Sometimes we don’t feel comfortable talking to someone close to us and actually feel better talking to someone we don’t have an emotional connection with. This could be speaking to a professional who will sit and listen and will give you the safe space you need to be open and talk. It could be joining support groups on social media and speaking with other mums who have been through the same. It could even be speaking to yourself in the mirror or to a camera. It is important to get out what is flying around your head over and over. It will calm the mind and feel like a weight has been lifted. There really is no right or wrong way but it is important that you don’t bottle it all up and feel alone. If you can reach out to a friend or family member even better.

You have been through one of the hardest things we could ever go through as a parent. Don’t carry that weight alone, you have been through enough. It is important we start talking about our experiences and our babies as it encourages other mums to do the same. Other mums who also feel lonely and like they can’t talk about it. Who so desperately want to be able to talk about it. The more we share the more others will feel they can too. It is not something we should feel ashamed of and have to hide. We should feel proud that we went through the worst heartbreak imaginable and we carried on. We are warriors and should be proud that we got through it and continue to get through it each and every day.

Understanding the Impact:

Grief is a multi-faceted emotion that can arise from various experiences such as the loss of a loved one, a miscarriage, divorce, or even a significant life change. The way grief manifests is deeply personal; it can affect our emotional, mental, and physical well-being. Some individuals may find solace in talking about their grief, while others may prefer a more private, introspective process.

Coping Strategies:

1.       Seek Support: Coping with grief can be an overwhelming journey. Don’t hesitate to reach out to friends, family, or support groups like the ones offered at Just for Women. Sharing your experience with those who understand can provide comfort and connection.

2.       Honor Your Feelings: Give yourself permission to experience the full spectrum of emotions that grief brings—sadness, anger, guilt, and even moments of happiness. These feelings are a natural part of the healing process.

3.       Self-Care: Grieving can be physically and emotionally exhausting. Prioritize self-care by getting adequate rest, nourishing your body, and participating in activities that bring you joy and relaxation.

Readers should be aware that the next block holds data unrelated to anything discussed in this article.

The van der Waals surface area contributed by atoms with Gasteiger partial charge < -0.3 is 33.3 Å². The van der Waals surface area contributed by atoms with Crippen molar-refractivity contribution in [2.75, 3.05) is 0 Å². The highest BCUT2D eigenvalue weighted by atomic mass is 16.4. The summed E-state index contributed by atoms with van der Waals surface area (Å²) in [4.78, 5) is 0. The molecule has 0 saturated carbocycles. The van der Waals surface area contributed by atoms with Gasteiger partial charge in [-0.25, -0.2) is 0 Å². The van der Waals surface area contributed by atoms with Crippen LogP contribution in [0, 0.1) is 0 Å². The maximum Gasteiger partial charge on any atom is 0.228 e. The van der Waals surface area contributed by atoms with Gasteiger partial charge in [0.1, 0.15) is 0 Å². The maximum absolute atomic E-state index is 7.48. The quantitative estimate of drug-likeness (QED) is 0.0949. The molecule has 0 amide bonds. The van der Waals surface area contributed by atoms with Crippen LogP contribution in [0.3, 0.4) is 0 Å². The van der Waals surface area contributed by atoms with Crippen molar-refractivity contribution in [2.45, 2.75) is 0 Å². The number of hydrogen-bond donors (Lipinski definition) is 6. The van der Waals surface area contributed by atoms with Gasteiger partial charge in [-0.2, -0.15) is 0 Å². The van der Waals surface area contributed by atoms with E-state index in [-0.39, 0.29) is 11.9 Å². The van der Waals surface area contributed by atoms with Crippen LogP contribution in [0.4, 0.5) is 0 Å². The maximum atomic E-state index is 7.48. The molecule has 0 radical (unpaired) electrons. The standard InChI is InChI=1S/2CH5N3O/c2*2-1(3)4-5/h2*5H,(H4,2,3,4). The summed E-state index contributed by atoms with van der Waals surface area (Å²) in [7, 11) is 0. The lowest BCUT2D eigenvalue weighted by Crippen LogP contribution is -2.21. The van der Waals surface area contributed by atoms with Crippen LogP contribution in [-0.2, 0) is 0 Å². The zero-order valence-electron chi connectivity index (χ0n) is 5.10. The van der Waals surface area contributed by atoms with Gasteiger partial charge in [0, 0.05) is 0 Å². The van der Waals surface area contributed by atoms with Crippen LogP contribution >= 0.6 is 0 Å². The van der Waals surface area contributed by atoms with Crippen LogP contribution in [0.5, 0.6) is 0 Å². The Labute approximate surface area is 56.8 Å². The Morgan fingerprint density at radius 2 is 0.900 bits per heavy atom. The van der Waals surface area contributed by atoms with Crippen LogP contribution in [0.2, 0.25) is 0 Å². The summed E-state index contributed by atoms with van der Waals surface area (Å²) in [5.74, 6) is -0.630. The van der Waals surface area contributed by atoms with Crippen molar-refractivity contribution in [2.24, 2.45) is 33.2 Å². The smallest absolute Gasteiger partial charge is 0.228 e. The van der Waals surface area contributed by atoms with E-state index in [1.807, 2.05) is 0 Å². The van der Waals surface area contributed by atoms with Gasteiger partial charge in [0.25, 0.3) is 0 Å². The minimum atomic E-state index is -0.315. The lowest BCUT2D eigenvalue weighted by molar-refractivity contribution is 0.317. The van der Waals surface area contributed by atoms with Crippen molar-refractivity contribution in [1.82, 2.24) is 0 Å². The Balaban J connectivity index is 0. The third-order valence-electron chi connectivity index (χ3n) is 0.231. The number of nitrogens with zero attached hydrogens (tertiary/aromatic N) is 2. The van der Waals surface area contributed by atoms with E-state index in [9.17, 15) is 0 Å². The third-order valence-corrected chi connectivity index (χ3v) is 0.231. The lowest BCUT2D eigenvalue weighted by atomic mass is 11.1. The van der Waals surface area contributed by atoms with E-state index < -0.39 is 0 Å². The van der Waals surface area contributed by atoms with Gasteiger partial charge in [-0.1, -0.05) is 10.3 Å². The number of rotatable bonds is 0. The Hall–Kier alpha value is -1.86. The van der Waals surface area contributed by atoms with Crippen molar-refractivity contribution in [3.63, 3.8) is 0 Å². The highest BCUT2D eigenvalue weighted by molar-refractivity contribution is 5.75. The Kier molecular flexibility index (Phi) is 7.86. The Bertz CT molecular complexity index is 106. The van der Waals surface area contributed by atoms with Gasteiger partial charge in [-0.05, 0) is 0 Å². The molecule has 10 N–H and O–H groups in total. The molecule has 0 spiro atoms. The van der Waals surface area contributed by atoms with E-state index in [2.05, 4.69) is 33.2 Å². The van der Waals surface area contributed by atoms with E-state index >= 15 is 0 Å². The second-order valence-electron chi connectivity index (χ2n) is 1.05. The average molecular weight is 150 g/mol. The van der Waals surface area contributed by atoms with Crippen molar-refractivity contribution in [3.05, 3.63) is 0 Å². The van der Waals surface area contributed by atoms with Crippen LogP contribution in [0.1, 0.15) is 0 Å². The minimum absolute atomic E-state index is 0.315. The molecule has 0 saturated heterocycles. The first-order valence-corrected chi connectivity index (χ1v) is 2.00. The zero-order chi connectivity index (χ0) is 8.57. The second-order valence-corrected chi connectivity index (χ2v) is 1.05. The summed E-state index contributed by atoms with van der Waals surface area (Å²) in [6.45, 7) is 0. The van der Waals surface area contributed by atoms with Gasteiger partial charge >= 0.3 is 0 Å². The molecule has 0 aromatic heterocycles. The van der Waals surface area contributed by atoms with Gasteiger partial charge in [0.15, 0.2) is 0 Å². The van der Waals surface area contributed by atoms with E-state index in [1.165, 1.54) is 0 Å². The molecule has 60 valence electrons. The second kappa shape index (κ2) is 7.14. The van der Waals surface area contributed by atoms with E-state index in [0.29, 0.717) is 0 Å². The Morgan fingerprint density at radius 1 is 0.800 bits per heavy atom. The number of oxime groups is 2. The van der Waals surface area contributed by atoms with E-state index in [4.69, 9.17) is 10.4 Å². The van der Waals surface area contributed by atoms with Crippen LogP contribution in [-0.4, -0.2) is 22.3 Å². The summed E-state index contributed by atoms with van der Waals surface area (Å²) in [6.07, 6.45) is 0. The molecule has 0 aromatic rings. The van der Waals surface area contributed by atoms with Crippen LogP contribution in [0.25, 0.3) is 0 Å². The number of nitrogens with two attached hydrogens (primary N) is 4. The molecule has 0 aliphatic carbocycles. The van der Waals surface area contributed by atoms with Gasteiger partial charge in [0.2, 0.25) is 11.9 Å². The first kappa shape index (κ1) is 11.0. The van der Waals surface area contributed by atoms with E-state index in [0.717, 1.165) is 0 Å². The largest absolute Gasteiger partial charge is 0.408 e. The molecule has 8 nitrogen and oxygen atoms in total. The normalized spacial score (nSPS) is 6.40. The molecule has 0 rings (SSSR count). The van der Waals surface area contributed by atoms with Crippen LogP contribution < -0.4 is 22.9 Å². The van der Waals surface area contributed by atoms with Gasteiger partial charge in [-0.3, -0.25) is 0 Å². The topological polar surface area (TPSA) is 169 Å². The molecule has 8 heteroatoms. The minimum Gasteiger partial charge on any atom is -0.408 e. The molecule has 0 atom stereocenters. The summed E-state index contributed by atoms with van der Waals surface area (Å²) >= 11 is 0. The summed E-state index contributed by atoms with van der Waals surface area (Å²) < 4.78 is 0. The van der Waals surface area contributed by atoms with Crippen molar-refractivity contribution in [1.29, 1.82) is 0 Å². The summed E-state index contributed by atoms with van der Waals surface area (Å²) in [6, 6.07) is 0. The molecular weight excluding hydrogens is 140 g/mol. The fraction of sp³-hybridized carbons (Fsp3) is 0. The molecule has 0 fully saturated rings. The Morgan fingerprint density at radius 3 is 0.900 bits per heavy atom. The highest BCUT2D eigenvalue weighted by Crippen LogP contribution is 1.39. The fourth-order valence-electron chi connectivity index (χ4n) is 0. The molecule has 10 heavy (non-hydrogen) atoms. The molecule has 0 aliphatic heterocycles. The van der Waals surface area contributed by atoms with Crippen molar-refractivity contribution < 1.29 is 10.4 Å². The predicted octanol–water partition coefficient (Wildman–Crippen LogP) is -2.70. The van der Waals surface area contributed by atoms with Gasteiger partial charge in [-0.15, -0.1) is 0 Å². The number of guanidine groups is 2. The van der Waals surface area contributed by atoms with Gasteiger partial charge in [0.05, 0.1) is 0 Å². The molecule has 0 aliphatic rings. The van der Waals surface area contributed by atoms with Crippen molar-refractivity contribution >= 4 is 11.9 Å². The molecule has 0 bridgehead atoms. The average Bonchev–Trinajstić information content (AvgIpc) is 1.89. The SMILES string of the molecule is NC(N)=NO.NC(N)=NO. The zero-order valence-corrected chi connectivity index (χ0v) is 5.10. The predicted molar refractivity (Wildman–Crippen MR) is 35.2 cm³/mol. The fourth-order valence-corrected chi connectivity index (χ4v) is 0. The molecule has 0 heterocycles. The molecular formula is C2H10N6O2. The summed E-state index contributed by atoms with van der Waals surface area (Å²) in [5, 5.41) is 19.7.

4.       Professional Help: Seeking the guidance of a therapist or counsellor experienced in grief and loss can be incredibly beneficial in navigating your emotions and finding a way forward.

Breaking the Silence:

One of the most challenging aspects of grief is the silence that often envelops it. Society’s discomfort with this topic can make individuals dealing with grief feel isolated and unable to express their feelings openly. It’s essential to recognise that grief is a real, profound, and individualized experience, and no one should have to suffer in silence.

Just For Women: Your Safe Space

At Just for Women, we are dedicated to providing a compassionate and safe environment for individuals experiencing grief. Our support groups and counselling services are available to help you process your emotions and gain strength through shared experiences. Grief is a complex journey, but you don’t have to navigate it alone.

World Menopause Day – 18th October 2023

This month the Just for Women touch on the subject Menopause as this month (18th October) is World Menopause Day where various originations and charity’s hit on target about the depths and criteria of the subject. Here at the centre we host a workshop (Women’s Matter Group) which is hosted by one of our counsellors Liese who studies and menopause. The group is held in a group upto 4-6 women where Liese presents a slide show of all the criteria’s of the stages of menopause. This year’s theme is cardiovascular disease where Liese will host a morning get to together for those that attend the group to present a presentation on the theme to help women to be more aware of this symptom and how to prevent and care for themselves. This years theme is cardiovascular disease which Liese will focus on and help make her group aware and look into how we can prevent it from happening. Factsheets – Menopause Info .

Menopause is a stage in every woman’s life where sometimes they can feel lost or have a journey if going through grief where they have felt they have lost their fertility stage, especially for those that have had difficulties of becoming pregnant.